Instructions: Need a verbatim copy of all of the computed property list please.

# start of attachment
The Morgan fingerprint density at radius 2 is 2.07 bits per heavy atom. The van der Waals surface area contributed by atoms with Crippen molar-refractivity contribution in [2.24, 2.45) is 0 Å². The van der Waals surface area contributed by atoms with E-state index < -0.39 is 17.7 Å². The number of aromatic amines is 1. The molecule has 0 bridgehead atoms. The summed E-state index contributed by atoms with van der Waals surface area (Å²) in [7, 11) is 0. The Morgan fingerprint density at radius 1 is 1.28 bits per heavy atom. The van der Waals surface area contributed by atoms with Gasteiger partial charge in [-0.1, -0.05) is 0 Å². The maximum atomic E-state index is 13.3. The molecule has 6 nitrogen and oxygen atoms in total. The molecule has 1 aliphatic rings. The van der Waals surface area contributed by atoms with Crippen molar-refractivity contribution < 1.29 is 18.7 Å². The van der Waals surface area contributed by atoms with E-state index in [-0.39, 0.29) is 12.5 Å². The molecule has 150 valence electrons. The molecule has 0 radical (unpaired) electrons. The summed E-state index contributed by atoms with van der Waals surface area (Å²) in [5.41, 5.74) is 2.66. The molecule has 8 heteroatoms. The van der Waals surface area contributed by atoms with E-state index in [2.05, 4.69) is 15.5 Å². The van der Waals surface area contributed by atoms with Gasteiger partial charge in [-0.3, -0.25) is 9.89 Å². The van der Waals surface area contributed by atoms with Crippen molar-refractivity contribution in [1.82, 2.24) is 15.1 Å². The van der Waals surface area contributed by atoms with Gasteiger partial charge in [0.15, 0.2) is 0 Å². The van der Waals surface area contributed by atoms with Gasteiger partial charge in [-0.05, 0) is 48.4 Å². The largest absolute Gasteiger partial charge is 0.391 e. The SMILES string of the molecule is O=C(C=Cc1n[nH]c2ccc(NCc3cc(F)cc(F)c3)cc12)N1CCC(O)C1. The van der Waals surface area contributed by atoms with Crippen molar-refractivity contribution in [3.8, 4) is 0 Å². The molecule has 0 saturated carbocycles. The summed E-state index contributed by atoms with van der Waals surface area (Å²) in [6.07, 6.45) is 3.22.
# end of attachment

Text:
The Morgan fingerprint density at radius 2 is 2.07 bits per heavy atom. The van der Waals surface area contributed by atoms with Crippen molar-refractivity contribution in [2.24, 2.45) is 0 Å². The van der Waals surface area contributed by atoms with E-state index < -0.39 is 17.7 Å². The number of aromatic amines is 1. The molecule has 0 bridgehead atoms. The summed E-state index contributed by atoms with van der Waals surface area (Å²) in [7, 11) is 0. The Morgan fingerprint density at radius 1 is 1.28 bits per heavy atom. The van der Waals surface area contributed by atoms with Gasteiger partial charge in [-0.1, -0.05) is 0 Å². The maximum atomic E-state index is 13.3. The molecule has 6 nitrogen and oxygen atoms in total. The molecule has 1 aliphatic rings. The van der Waals surface area contributed by atoms with Crippen molar-refractivity contribution < 1.29 is 18.7 Å². The van der Waals surface area contributed by atoms with E-state index in [-0.39, 0.29) is 12.5 Å². The molecule has 150 valence electrons. The molecule has 0 radical (unpaired) electrons. The summed E-state index contributed by atoms with van der Waals surface area (Å²) in [5.41, 5.74) is 2.66. The molecule has 8 heteroatoms. The van der Waals surface area contributed by atoms with E-state index in [2.05, 4.69) is 15.5 Å². The van der Waals surface area contributed by atoms with Gasteiger partial charge in [-0.3, -0.25) is 9.89 Å². The van der Waals surface area contributed by atoms with Crippen molar-refractivity contribution in [1.82, 2.24) is 15.1 Å². The van der Waals surface area contributed by atoms with Gasteiger partial charge in [0.15, 0.2) is 0 Å². The van der Waals surface area contributed by atoms with Gasteiger partial charge in [-0.05, 0) is 48.4 Å². The largest absolute Gasteiger partial charge is 0.391 e. The SMILES string of the molecule is O=C(C=Cc1n[nH]c2ccc(NCc3cc(F)cc(F)c3)cc12)N1CCC(O)C1. The van der Waals surface area contributed by atoms with Crippen molar-refractivity contribution in [3.8, 4) is 0 Å². The molecule has 0 saturated carbocycles. The summed E-state index contributed by atoms with van der Waals surface area (Å²) in [6.07, 6.45) is 3.22.